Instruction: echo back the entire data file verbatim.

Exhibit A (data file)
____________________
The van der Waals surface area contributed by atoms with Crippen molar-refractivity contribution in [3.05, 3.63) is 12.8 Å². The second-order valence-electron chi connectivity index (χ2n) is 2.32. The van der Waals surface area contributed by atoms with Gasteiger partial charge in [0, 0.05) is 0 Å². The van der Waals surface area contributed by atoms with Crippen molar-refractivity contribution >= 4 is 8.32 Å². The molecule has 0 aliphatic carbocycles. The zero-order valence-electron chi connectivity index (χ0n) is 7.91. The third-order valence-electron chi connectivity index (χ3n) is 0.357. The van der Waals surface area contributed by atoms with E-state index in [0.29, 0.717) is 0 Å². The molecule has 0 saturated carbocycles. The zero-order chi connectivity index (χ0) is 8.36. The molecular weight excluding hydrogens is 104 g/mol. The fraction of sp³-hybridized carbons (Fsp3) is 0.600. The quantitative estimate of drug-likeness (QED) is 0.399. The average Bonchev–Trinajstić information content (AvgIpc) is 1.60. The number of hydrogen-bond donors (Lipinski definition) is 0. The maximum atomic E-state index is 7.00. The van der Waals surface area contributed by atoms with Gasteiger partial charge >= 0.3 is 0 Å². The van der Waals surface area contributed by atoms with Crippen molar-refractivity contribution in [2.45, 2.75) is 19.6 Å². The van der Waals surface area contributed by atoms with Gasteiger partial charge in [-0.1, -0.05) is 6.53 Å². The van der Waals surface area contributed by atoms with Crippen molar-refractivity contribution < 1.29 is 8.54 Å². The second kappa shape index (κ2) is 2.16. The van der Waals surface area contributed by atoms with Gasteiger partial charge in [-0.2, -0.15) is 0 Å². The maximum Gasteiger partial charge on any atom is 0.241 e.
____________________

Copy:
The van der Waals surface area contributed by atoms with Crippen molar-refractivity contribution in [3.05, 3.63) is 12.8 Å². The second-order valence-electron chi connectivity index (χ2n) is 2.32. The van der Waals surface area contributed by atoms with Gasteiger partial charge in [0, 0.05) is 0 Å². The van der Waals surface area contributed by atoms with Crippen molar-refractivity contribution >= 4 is 8.32 Å². The molecule has 0 aliphatic carbocycles. The zero-order valence-electron chi connectivity index (χ0n) is 7.91. The third-order valence-electron chi connectivity index (χ3n) is 0.357. The van der Waals surface area contributed by atoms with E-state index in [0.29, 0.717) is 0 Å². The molecule has 0 saturated carbocycles. The zero-order chi connectivity index (χ0) is 8.36. The molecular weight excluding hydrogens is 104 g/mol. The fraction of sp³-hybridized carbons (Fsp3) is 0.600. The quantitative estimate of drug-likeness (QED) is 0.399. The average Bonchev–Trinajstić information content (AvgIpc) is 1.60. The number of hydrogen-bond donors (Lipinski definition) is 0. The maximum atomic E-state index is 7.00. The van der Waals surface area contributed by atoms with Gasteiger partial charge >= 0.3 is 0 Å². The van der Waals surface area contributed by atoms with Crippen molar-refractivity contribution in [2.45, 2.75) is 19.6 Å². The van der Waals surface area contributed by atoms with Gasteiger partial charge in [-0.1, -0.05) is 6.53 Å². The van der Waals surface area contributed by atoms with Crippen molar-refractivity contribution < 1.29 is 8.54 Å². The second kappa shape index (κ2) is 2.16. The van der Waals surface area contributed by atoms with Gasteiger partial charge in [-0.2, -0.15) is 0 Å². The maximum Gasteiger partial charge on any atom is 0.241 e.